Over the past seven decades, Alabama’s longtime civil rights attorney, Fred Gray, Rosa Parks, Martin Luther King jr. and represent the victims of the infamous Tuskegee syphilis experiment, in which the U.S. public health service refused for decades to provide readily available treatment to black men who had the disease.
Gray played a key role in Supreme Court landmark rulings banning segregated public transportation and reaffirming the strategy of the Montgomery bus boycott organizers. He protected the freedom of association guaranteed by the First Amendment by preventing Alabama officials from accessing the NAACP membership list. He has argued in the Supreme Court a case of racial racism that redefines city boundaries to exclude 400 Blacks – but no whites – from the city limits of Tuskegee, Alabama, which raises the bar for the one-person, one-vote rule. which controls redistribution after each census. And when state and local segregation leaders in Alabama sued the national press and local civil rights leaders, Gray’s legal efforts provided strong constitutional protection to critics of public officials and government policies.
As a scholar of constitutional law and civil rights, I understand that Fred Gray has had an enormous impact on American law and society. His affairs are taught in every law school in the country, and his work has led to fundamental reforms in jurisprudence and helped to confirm important changes in the lives of ordinary people across the country.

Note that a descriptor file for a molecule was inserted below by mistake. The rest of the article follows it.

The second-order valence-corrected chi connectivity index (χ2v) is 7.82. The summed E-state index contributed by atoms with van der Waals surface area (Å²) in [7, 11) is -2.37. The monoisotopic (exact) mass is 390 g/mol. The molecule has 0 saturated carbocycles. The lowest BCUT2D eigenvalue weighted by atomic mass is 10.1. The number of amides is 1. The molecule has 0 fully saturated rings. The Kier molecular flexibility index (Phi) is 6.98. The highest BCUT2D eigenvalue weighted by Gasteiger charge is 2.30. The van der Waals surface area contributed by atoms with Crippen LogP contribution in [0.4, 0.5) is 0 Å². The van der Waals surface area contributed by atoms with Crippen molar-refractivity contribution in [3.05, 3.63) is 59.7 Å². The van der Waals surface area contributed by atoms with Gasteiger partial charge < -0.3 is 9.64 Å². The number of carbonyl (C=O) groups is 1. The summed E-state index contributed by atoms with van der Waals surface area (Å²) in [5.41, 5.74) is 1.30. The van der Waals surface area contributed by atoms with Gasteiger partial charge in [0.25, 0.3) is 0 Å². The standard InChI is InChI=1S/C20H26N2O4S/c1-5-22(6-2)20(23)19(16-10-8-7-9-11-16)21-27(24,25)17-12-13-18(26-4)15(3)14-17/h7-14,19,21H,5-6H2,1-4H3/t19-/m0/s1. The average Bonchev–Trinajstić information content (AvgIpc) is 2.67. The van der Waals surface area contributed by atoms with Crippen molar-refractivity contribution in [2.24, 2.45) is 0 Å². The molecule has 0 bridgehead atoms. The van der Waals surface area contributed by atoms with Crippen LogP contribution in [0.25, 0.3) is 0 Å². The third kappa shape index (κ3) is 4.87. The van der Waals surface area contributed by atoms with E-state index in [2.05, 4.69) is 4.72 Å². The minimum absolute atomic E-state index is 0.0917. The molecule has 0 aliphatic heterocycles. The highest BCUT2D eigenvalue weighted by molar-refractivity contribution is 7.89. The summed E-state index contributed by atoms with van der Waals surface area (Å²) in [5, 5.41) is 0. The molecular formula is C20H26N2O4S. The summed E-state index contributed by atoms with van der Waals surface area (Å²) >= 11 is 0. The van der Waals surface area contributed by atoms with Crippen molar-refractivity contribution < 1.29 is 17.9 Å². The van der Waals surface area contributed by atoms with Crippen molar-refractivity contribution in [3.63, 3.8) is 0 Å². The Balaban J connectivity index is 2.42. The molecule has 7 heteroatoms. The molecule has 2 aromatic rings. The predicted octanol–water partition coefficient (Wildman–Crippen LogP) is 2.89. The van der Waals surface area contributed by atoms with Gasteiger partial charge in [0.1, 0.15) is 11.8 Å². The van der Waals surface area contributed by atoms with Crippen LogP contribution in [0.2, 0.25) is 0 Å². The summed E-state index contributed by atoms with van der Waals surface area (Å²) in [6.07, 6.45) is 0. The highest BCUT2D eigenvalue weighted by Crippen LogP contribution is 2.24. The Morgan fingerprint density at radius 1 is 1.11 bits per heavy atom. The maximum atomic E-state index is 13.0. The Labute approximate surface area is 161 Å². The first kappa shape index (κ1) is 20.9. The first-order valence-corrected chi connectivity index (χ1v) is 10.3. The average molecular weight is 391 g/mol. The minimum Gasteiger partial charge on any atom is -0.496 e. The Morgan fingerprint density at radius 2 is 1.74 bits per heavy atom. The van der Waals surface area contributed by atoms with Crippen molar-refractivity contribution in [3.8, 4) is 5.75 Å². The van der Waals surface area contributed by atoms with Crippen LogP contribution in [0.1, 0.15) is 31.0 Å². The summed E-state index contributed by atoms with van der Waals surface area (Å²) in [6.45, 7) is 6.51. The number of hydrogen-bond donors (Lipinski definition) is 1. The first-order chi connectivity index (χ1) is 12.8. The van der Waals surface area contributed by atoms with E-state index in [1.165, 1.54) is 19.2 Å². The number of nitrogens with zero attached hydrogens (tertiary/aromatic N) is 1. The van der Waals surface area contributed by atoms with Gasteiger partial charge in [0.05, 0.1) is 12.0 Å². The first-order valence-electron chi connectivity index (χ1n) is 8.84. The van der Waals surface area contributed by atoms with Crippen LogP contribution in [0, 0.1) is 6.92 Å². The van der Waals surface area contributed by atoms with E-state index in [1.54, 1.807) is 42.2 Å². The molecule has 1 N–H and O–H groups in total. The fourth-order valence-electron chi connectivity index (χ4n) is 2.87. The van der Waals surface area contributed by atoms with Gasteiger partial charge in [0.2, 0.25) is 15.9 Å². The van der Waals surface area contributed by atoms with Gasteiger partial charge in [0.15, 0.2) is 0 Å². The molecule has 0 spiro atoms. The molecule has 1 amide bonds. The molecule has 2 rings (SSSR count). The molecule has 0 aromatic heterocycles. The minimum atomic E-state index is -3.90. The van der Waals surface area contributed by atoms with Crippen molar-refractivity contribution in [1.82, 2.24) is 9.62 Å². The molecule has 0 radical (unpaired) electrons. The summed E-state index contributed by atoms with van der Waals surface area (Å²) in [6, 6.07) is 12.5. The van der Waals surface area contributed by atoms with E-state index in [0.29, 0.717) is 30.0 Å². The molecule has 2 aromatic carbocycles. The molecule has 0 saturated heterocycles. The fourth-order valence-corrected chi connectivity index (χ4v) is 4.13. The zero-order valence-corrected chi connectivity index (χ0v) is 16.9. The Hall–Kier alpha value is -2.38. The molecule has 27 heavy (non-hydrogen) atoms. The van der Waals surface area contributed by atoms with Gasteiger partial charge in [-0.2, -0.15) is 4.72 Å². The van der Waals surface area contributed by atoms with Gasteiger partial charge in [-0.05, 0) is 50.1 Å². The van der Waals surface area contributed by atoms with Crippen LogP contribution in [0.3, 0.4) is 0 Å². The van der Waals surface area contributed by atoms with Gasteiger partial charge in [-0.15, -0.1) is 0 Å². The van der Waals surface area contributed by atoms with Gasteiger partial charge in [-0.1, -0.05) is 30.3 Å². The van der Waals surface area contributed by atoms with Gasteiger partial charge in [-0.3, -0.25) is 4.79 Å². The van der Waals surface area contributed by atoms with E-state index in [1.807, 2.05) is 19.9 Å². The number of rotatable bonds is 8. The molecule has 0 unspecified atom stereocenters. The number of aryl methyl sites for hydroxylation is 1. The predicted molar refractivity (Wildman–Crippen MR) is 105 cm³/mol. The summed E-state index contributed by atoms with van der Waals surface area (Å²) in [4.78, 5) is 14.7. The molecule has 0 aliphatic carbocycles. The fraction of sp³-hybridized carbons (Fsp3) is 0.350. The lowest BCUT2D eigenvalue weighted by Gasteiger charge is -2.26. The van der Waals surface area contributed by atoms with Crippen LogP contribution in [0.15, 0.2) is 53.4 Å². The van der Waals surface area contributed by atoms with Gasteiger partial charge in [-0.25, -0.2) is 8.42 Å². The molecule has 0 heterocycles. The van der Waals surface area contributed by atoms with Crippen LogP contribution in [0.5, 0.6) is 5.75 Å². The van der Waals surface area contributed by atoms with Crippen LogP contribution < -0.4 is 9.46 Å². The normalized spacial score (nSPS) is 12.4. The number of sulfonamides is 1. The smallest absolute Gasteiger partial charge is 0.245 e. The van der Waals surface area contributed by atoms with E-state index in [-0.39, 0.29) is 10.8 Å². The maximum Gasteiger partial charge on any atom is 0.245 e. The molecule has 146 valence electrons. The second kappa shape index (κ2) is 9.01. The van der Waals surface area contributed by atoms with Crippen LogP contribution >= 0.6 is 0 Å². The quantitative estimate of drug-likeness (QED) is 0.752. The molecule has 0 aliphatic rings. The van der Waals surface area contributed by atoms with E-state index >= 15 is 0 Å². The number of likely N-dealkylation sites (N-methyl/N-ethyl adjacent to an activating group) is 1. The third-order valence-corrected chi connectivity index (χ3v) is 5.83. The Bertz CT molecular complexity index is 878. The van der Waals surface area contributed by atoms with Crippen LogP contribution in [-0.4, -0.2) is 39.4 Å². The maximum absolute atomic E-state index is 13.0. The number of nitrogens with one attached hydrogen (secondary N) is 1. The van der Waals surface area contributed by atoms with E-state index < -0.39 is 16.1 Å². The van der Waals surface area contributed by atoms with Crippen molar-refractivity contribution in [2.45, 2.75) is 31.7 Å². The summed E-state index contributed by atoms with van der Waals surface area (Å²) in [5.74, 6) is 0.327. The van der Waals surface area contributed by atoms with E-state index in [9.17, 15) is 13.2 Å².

I’m not the only person acknowledging Gray’s enormous contributions: Martin Luther King jr. called him “the brilliant young negro who later became the main advocate for the protest movement”. And on July 7, Gray will receive the Presidential Medal of Freedom, the highest civilian honor in the country, from President Joe Biden.
“Destroy all that is set apart”
Remarkably, Fred Gray did not plan to become a lawyer.
The youngest of five children, whose father died just after his second birthday in December 1932, he aimed at ministry as one of the few occupations open to Black men at the time. He attended a church-sponsored high school in Nashville and traveled the country as a boys’ preacher with the school president.
But that ambition changed during his junior year at what was then called Alabama State College for Negroes – now Alabama State University. Thirsty for degrading treatment on Montgomery’s segregated buses, Gray wrote in a memoir: “I have come to the conclusion that in addition to being a pastor and trying to save souls forever, that African Americans in the here and now “was entitled to all the rights provided by the Constitution of the United States of America, so I decided to become a lawyer.”
He would go to law school, he wrote, “determined to destroy everything I could find that was isolated.” And there were many segregated things to destroy: rigid segregation of housing, education, and employment, and almost no black people were allowed to vote anywhere in Alabama.
But fulfilling this ambition would be a real challenge. No law school in Alabama allowed black students. Although he could almost certainly win a lawsuit to enforce his admission to the University of Alabama, he realized that the authorities would find an excuse to prevent him from graduating or being admitted to the bar.